Abandoned Dog With 46-Pound Tumor Finally Had Heavy Burden Lifted Off His Shoulders

A woman who allegedly dumped her sick dog that was struggling with a massive tumor on a California beach has now been charged with animal cruelty and facing two years in prison.

Sherri Haughton was charged with life-endangering animal neglect, failure to care for an animal, animal abandonment and interfering with the duties of an animal control officer, all misdemeanors, Deputy District Attorney Jennifer Malone said Wednesday.

Haughton took the dog, named Henry by rescuers, to an animal hospital on May 12 allegedly claiming he was a stray.

Valerie Schomburg of Newport Beach Animal Control got the call about a dog who had been dumped on the beach. She wasn’t quite prepared to find Henry nearly crippled from the burden of his tumor.

“It pushed on his right front leg, in his shoulder area,” she tells The Dodo. “He was starting to have a difficult time walking because his front right leg was turned inward. Walking was a struggle for him.”

It’s a good thing Henry wears his heart on his tail. He connected instantly with everyone he met.

“He couldn’t move around very much, but definitely still wanted to live life,” Schomburg says. “He would bark, wag his tail, and then when you got close, he gave you kisses. His zest for life was still there. He was just weighed down a little.”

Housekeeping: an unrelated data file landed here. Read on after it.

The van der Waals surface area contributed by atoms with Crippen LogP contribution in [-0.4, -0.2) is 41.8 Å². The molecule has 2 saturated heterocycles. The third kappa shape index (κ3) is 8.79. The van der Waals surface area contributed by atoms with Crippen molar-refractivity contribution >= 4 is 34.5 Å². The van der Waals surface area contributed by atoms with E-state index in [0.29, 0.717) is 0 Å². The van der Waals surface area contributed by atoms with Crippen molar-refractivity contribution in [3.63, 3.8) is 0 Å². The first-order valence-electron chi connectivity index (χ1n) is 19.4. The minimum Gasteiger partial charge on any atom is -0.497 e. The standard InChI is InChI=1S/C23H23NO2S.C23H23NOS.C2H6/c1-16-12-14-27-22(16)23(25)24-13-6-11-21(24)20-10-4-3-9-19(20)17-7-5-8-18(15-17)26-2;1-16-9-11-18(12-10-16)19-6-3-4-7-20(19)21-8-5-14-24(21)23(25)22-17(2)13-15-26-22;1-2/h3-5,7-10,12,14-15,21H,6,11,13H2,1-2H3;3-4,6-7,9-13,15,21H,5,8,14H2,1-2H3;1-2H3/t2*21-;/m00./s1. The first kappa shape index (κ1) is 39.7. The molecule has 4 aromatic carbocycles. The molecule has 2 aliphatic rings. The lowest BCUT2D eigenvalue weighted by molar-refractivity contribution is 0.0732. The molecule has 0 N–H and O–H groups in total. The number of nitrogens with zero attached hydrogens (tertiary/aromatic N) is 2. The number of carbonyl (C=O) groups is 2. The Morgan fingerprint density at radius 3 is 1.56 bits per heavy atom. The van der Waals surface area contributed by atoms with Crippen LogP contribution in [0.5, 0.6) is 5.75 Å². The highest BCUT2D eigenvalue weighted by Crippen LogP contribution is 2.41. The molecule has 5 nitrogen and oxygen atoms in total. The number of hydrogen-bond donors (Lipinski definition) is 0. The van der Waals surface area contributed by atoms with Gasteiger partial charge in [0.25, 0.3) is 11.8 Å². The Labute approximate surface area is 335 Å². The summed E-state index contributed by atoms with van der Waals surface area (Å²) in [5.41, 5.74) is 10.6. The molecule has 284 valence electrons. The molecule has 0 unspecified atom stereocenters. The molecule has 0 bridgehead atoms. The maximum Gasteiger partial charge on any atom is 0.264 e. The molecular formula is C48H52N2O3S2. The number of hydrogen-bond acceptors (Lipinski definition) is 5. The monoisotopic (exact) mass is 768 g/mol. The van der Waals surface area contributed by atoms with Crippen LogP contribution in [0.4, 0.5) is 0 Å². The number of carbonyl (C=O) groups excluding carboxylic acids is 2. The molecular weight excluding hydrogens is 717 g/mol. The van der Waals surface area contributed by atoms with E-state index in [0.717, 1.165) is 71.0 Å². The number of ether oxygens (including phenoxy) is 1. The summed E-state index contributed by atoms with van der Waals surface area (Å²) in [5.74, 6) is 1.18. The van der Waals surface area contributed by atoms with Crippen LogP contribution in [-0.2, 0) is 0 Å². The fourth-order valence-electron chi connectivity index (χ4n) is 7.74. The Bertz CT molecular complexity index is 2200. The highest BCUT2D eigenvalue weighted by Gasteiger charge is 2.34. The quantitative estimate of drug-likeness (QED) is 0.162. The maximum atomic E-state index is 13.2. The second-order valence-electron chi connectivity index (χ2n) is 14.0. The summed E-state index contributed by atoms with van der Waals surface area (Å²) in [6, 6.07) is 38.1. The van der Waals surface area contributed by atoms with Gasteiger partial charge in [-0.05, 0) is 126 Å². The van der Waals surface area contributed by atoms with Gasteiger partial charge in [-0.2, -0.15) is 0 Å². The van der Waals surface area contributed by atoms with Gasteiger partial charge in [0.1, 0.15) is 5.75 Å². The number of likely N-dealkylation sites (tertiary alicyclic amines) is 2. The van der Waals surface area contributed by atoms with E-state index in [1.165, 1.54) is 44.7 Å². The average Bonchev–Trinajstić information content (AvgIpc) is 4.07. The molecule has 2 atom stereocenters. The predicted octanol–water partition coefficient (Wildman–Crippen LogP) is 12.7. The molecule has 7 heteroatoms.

In Schomburg, Henry found everything he was missing – namely, a real person to stand by his side. She even found money, through grants, for surgery on the dog’s massive tumor.

The tumor proved cancerous, but it hadn’t spread anywhere else.

And with that weight lifted from his shoulders, Henry weighs just 78 pounds.

Most of it heart.

“We think that he’s going to have some real good years ahead of him,” Schomburg says. “Nothing really slows him down. I think for so long, he was strapped down, that now he’s making up for lost time.”

In about a month, a freshly unburdened Henry will be looking for a fresh start. It begins with a real family.

“It’s not going to hard to find the right home for him,” Schomburg says. “It’s going to be hard to pick one and then say goodbye to him.”